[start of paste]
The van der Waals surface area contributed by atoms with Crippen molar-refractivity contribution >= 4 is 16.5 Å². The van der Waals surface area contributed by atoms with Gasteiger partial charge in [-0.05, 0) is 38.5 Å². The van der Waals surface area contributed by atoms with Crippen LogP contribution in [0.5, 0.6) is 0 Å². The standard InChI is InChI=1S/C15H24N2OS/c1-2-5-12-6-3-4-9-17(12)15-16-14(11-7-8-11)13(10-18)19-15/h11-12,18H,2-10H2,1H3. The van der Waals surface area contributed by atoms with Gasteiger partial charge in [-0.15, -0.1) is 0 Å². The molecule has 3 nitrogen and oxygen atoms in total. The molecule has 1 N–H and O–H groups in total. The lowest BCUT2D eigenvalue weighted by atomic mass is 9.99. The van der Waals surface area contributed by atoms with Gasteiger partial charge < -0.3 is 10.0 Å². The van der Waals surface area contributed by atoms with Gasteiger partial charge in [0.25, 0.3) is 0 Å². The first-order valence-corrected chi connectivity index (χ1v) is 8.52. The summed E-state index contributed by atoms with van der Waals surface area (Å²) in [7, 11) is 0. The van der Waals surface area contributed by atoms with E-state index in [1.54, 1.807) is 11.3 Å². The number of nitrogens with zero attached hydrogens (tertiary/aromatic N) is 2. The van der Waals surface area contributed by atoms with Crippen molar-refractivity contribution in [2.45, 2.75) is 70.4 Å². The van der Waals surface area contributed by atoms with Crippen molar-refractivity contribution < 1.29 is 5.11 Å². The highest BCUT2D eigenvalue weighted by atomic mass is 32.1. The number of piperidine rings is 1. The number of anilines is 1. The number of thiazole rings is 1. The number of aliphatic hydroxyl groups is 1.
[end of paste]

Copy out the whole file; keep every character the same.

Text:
The van der Waals surface area contributed by atoms with Crippen molar-refractivity contribution >= 4 is 16.5 Å². The van der Waals surface area contributed by atoms with Gasteiger partial charge in [-0.05, 0) is 38.5 Å². The van der Waals surface area contributed by atoms with Crippen LogP contribution in [0.5, 0.6) is 0 Å². The standard InChI is InChI=1S/C15H24N2OS/c1-2-5-12-6-3-4-9-17(12)15-16-14(11-7-8-11)13(10-18)19-15/h11-12,18H,2-10H2,1H3. The van der Waals surface area contributed by atoms with Gasteiger partial charge in [-0.15, -0.1) is 0 Å². The molecule has 3 nitrogen and oxygen atoms in total. The molecule has 1 N–H and O–H groups in total. The lowest BCUT2D eigenvalue weighted by atomic mass is 9.99. The van der Waals surface area contributed by atoms with Gasteiger partial charge < -0.3 is 10.0 Å². The van der Waals surface area contributed by atoms with Gasteiger partial charge in [0.25, 0.3) is 0 Å². The first-order valence-corrected chi connectivity index (χ1v) is 8.52. The summed E-state index contributed by atoms with van der Waals surface area (Å²) in [7, 11) is 0. The van der Waals surface area contributed by atoms with E-state index in [1.54, 1.807) is 11.3 Å². The number of nitrogens with zero attached hydrogens (tertiary/aromatic N) is 2. The van der Waals surface area contributed by atoms with Crippen molar-refractivity contribution in [2.45, 2.75) is 70.4 Å². The van der Waals surface area contributed by atoms with Crippen molar-refractivity contribution < 1.29 is 5.11 Å². The highest BCUT2D eigenvalue weighted by atomic mass is 32.1. The number of piperidine rings is 1. The number of anilines is 1. The number of thiazole rings is 1. The number of aliphatic hydroxyl groups is 1.